CHAUMONT — The state Department of Transportation is seeking to replace a 60-year-old bridge over the Chaumont River on a highway connecting the village to Three Mile Bay and Cape Vincent. The 508-foot-long bridge on Route 12E at the western end of the village is nearing “the end of its service life,” DOT regional spokesman Michael R. Flick wrote in an email, prompting plans to erect a new one.

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Work toward replacing the bridge is not expected to begin for at least two years, Mr. Flick said. Mayor Valerie E. Rust previously said she was last informed that construction may begin in 2022, but the department has no definitive work schedule yet, Mr. Flick said. The department must also still determine whether motorists could still use it during construction and identify other possible detours or traffic controls.

“The bridge is toward the end of its service life, but is well-maintained and will remain in service,” Mr. Flick wrote, “until such time that it is replaced.”

Without the bridge, motorists traveling from Chaumont to Three Mile Bay or Cape Vincent would have to travel six miles east to Depauville and another seven miles west back to the other side of the river on Route 12E.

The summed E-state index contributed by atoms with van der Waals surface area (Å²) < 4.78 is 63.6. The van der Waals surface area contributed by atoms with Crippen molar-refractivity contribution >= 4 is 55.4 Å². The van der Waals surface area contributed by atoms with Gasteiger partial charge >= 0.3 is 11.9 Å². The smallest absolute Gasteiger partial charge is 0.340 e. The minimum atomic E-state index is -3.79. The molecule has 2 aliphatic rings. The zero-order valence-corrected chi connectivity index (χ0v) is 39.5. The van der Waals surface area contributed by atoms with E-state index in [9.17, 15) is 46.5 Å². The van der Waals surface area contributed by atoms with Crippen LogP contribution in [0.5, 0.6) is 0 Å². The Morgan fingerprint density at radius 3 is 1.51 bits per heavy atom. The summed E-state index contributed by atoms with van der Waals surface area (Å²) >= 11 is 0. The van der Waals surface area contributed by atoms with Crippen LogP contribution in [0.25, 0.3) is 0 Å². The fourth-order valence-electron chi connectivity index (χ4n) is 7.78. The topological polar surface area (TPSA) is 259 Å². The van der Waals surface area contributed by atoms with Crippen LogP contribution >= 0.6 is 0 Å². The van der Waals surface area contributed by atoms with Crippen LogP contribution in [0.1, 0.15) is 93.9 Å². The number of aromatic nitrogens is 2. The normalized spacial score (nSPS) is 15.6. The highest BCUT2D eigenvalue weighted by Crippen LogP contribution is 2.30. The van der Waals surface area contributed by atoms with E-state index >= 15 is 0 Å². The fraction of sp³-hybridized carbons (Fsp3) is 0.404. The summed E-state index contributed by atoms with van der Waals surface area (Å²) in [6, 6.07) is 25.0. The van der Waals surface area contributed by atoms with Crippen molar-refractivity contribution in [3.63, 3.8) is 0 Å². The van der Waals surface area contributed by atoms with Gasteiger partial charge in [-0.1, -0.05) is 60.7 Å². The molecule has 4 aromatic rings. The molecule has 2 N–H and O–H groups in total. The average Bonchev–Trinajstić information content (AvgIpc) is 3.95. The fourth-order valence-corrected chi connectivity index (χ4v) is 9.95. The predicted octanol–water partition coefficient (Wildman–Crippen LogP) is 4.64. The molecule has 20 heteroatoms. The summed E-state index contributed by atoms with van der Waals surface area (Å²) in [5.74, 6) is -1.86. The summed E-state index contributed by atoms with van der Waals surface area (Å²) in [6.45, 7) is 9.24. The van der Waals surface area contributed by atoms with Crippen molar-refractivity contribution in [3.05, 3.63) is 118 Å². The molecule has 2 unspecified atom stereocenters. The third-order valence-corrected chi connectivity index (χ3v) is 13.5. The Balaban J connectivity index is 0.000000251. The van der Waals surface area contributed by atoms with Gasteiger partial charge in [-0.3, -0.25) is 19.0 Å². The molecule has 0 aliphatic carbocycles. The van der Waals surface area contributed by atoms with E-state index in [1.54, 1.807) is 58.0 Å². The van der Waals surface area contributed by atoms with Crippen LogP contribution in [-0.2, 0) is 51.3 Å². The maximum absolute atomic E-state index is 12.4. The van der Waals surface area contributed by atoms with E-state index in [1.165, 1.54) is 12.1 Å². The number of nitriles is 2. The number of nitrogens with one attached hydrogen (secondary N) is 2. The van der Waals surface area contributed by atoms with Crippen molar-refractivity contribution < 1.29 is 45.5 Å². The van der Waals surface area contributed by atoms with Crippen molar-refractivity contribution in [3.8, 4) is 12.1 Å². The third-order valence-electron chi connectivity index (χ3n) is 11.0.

The existing bridge replaced an old lift bridge and causeway that was constructed in 1911 by the town of Lyme. The bridge cost $1,035,000 to build in the 1950s, which translates to about $9 million today, although there are no estimates available for what the proposed new bridge may cost. The existing bridge, which was built slightly south of the lift bridge location, was open to traffic in November 1959, although work in the area was not fully completed until September 1960.

The village plans to replace a broken water main running along the bottom of the river with one underneath the new bridge when the DOT builds the bridge. The Department of Health demanded that the village replace the line so it could be used as a backup if another line owned by the Development Authority of the North Country that runs through the towns of Brownville, Lyme and Cape Vincent ever experienced issues.

Before building a new above ground main under a new bridge, however, workers will replace almost 60-year-old pipes on both sides of Water Street and install new shut-off valves, used to temporarily halt water service to repair broken pipes. The village expects to begin replacing lines on Water Street in the spring.

Johnson Newspapers 7.1

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